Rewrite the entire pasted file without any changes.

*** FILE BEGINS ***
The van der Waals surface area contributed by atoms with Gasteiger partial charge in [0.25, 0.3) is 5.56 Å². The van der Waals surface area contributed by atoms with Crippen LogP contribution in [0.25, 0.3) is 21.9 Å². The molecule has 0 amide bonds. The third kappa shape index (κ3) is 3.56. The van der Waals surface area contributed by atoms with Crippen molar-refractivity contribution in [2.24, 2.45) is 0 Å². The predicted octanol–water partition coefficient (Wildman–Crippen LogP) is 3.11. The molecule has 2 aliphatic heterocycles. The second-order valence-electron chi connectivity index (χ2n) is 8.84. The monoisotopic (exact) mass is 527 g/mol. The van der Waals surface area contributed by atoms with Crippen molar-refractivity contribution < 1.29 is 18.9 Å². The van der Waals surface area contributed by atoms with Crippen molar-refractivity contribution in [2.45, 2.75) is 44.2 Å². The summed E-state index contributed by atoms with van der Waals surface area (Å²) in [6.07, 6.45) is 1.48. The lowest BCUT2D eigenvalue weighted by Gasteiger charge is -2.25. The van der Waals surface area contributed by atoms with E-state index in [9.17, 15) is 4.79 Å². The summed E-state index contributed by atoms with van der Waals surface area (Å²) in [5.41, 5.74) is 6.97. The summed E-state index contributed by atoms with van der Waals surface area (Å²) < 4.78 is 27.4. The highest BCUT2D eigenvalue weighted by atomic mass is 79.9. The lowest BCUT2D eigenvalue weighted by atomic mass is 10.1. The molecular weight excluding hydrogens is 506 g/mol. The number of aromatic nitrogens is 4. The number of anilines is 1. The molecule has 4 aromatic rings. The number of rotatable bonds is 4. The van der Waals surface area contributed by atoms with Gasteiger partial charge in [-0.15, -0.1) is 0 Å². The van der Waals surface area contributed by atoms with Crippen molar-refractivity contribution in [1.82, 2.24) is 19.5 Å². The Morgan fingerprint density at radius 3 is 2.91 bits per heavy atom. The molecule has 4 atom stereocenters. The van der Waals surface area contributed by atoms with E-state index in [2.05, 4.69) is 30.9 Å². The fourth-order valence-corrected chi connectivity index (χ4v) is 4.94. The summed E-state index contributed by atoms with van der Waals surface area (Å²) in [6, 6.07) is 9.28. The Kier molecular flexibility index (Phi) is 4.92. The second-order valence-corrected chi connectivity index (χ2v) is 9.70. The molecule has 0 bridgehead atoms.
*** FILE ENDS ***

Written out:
The van der Waals surface area contributed by atoms with Gasteiger partial charge in [0.25, 0.3) is 5.56 Å². The van der Waals surface area contributed by atoms with Crippen LogP contribution in [0.25, 0.3) is 21.9 Å². The molecule has 0 amide bonds. The third kappa shape index (κ3) is 3.56. The van der Waals surface area contributed by atoms with Crippen molar-refractivity contribution in [2.24, 2.45) is 0 Å². The predicted octanol–water partition coefficient (Wildman–Crippen LogP) is 3.11. The molecule has 2 aliphatic heterocycles. The second-order valence-electron chi connectivity index (χ2n) is 8.84. The monoisotopic (exact) mass is 527 g/mol. The van der Waals surface area contributed by atoms with Crippen molar-refractivity contribution < 1.29 is 18.9 Å². The van der Waals surface area contributed by atoms with Crippen molar-refractivity contribution in [2.45, 2.75) is 44.2 Å². The summed E-state index contributed by atoms with van der Waals surface area (Å²) in [6.07, 6.45) is 1.48. The lowest BCUT2D eigenvalue weighted by Gasteiger charge is -2.25. The van der Waals surface area contributed by atoms with E-state index in [9.17, 15) is 4.79 Å². The summed E-state index contributed by atoms with van der Waals surface area (Å²) in [5.41, 5.74) is 6.97. The summed E-state index contributed by atoms with van der Waals surface area (Å²) < 4.78 is 27.4. The highest BCUT2D eigenvalue weighted by atomic mass is 79.9. The lowest BCUT2D eigenvalue weighted by atomic mass is 10.1. The molecular weight excluding hydrogens is 506 g/mol. The number of aromatic nitrogens is 4. The number of anilines is 1. The molecule has 4 aromatic rings. The number of rotatable bonds is 4. The van der Waals surface area contributed by atoms with Gasteiger partial charge in [-0.15, -0.1) is 0 Å². The van der Waals surface area contributed by atoms with Crippen molar-refractivity contribution in [1.82, 2.24) is 19.5 Å². The Morgan fingerprint density at radius 3 is 2.91 bits per heavy atom. The molecule has 4 atom stereocenters. The van der Waals surface area contributed by atoms with E-state index in [2.05, 4.69) is 30.9 Å². The fourth-order valence-corrected chi connectivity index (χ4v) is 4.94. The summed E-state index contributed by atoms with van der Waals surface area (Å²) in [6, 6.07) is 9.28. The Kier molecular flexibility index (Phi) is 4.92. The second-order valence-corrected chi connectivity index (χ2v) is 9.70. The molecule has 0 bridgehead atoms.